As Olympians Battle in the Ring, See Rare Photos of Ali Training for the ‘Rumble in the Jungle’
Although 19-year-old Carlos Balderas lost during men’s lightweight quarterfinal, Balderas’ home country, the United States, has a history of dominance in this sport. Team USA not only has the most medals overall (111) for Olympic Boxing but the most gold medals (49) too. The program has produced stars that took the world by storm like Joe Frazier, George Foreman, Oscar De La Hoya, Floyd Mayweather, and of course Muhammad Ali.
In 1960, Ali–still going by Cassius Clay at that point–won gold in the light heavyweight event, defeating Poland’s Zbigniew Pietrzykowski. Ali would later admit to throwing the gold medal into the Ohio River out of anger after he was refused service at a restaurant because he was African-American. Channeling this frustration out of the ring, the boxer began his professional career that same year. From there, Ali was on a path towards his fateful fight in 1974.
The Rumble in the Jungle, against undefeated George Foreman, was unequivocally the most important fight of Ali’s career, and arguably the most significant sporting event of the century. Returning from his forced retirement in 1970, Ali was out to regain his title that had been stripped from him after refusing to be drafted seven years earlier. Thus after defeating Frazier, it was only natural for Ali to face off against Foreman, the current heavyweight champion.
In advance of the October fight, photographer Peter Angelo Simon was invited to cover Ali as he trained in Pennsylvania. Away from the glare of the media, Simon captured an unguarded Ali in his sanctuary. Over the course of August 11th and 12th, the phographer shot 33 rolls of film. “Ali said nobody had ever taken so many pictures of him. I believe these photographs reveal aspects of Ali’s fascinating character not previously seen,” Simon said.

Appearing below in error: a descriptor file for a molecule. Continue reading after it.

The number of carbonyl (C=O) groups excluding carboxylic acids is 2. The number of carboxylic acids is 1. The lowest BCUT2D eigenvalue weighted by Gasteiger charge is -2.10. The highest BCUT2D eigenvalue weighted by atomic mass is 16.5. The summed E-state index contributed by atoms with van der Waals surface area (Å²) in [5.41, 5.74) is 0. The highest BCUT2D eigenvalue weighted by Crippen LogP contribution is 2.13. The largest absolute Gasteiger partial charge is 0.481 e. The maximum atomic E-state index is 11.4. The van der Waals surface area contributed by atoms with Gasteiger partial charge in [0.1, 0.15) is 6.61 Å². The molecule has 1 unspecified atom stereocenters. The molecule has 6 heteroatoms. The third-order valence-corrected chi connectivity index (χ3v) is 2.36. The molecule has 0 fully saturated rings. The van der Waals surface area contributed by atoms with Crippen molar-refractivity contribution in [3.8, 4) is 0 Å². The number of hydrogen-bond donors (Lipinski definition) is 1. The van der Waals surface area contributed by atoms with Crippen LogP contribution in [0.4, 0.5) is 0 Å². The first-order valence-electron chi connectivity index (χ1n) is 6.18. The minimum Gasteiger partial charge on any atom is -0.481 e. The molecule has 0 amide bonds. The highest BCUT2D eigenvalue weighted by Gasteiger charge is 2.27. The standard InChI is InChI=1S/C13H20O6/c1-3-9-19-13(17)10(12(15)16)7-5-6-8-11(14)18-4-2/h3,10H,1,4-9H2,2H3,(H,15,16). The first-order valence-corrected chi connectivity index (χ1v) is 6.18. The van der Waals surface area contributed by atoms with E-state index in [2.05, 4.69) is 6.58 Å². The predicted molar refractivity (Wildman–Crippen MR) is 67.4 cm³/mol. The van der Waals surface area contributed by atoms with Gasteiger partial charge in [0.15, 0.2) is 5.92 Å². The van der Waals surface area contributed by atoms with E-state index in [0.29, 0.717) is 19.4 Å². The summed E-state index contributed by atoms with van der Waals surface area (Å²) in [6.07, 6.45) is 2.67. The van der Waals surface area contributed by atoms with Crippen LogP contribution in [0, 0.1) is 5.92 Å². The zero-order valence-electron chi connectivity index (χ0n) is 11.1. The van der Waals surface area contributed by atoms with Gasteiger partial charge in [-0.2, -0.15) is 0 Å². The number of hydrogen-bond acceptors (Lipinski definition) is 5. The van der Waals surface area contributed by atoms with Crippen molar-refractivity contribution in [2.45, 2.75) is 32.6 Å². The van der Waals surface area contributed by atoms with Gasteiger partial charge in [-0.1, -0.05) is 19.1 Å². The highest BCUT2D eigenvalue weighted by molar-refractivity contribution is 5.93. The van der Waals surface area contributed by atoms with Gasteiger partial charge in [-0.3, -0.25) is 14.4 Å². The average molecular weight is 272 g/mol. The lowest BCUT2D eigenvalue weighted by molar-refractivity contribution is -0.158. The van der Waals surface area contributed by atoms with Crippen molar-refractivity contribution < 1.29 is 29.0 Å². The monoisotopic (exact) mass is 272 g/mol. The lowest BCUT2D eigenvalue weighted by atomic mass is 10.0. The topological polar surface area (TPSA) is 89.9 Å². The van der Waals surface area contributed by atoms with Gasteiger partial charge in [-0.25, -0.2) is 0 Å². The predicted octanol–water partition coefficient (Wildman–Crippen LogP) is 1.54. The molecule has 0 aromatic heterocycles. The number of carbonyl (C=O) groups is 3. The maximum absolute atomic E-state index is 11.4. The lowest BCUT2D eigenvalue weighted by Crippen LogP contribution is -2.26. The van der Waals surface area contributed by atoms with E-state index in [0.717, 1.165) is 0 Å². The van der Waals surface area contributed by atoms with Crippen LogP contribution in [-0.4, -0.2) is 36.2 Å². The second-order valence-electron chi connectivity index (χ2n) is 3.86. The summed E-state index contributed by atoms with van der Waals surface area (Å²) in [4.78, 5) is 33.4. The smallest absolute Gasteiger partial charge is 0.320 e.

The photographs have been compiled into a 176-page book Muhammad Ali: Fighter’s Heaven 1974. The book documents Ali at the peak of his form–notoriously fast on his feet, quick with his tongue, and brilliant with his strategy. These rare and candid images strip back the public persona and show a thoughtful, focused, and determined Ali. “While Ali prepared his body with rigorous physical training, the camp’s congenial atmosphere was clearly essential to the nourishment of his soul,” said Simon. “Everything I saw at the camp, I felt, was part of Ali’s imaginative formula for success.” From five miles runs at dawn and intense sessions in the gym, Ali brought profound psychological discipline to his craft. See a preview of this book from Reel Art Press below. If interested, you can purchase it here.